There's an old saying that applies to us all equally here, I think; Lead, Follow, or get out of the way. I'm stepping up here as best an old guy can, Matthew. Help a brother out?

Monday, March 26, 2018

Proof of Life

Let's see if I can remember how this thing works.

There have been many changes in my life over the past 9 months or so. No, I wasn't pregnant, nor was anyone else because of me. Leave it for now that I have retired from my former place of employment in a somewhat spontaneous fashion, with pretty much all of the chaos - fiscal and otherwise - that might be assumed, given the complete lack of planning and preparation. Social Security and my pension, along with medical treatment through the VA (who have pleasantly surprised, consistently), are now arriving on schedule and I find myself adjusting more or less successfully to my transition into the social category of gainfully unemployed.

Having become used to not having to do anything to anyone else's schedule, I'm trying writing for money as an alternative to simple mental vegetation. Book? Movie? Can't tell yet. So far it's just words lined up one after another on the digital page, with a certain amount of coherency of narrative periodically detectable.

We'll see.

I'm still alive, probably more annoying to others than ever, with every intention of remaining so well beyond the statistical norm for my cultural demographic if I can. Come on Aubrey de Grey!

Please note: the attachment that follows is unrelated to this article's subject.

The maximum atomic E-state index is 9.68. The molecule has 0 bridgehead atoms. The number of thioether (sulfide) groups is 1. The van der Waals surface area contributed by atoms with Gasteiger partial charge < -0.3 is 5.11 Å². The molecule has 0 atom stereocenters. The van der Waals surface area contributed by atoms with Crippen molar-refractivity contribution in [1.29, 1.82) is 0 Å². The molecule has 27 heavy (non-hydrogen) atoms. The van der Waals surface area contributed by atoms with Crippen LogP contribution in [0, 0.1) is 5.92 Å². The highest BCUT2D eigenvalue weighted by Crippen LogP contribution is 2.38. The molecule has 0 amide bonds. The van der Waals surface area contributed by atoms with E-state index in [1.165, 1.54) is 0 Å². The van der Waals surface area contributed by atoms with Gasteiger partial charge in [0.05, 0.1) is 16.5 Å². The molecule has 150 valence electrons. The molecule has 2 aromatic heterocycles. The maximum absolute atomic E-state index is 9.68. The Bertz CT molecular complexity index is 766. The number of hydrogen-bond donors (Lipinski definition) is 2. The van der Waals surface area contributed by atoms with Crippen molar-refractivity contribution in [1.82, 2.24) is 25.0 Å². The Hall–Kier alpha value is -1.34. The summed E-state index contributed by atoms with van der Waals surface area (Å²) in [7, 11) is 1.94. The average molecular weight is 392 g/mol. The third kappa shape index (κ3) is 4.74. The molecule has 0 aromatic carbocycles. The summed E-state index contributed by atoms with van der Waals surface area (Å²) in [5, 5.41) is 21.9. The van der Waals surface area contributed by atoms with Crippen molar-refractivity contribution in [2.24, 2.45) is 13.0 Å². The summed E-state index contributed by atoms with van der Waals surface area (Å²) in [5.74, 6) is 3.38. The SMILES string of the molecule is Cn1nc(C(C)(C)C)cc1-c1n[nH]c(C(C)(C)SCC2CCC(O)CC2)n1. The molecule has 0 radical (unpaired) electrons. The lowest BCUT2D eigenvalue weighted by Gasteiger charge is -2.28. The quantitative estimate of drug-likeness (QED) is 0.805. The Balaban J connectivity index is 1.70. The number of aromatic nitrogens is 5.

Updated 3/27/18 to add a link to a BBC interview with Aubrey de Grey (beware the autostart):

BBC interview

Saturday, October 28, 2017

Who 'da Man 2

The Verge has an interview with Yann LeCun, identified as "Facebook's AI chief ", that ties in well with my own understanding of AI, both as to function and the rate and direction of development efforts. Having read the article, I am more convinced than before that "robots" will quickly come to mean "human-controlled mechanistic devices" and "AI" will mean "non-human controlled systems". Robots will be the machines doing things (under direct - more or less - control of human operators). AI's will be complex constructions controlling devices that semi-autonomously operate systems like vehicle traffic control systems, or shipping/receiving/warehousing systems.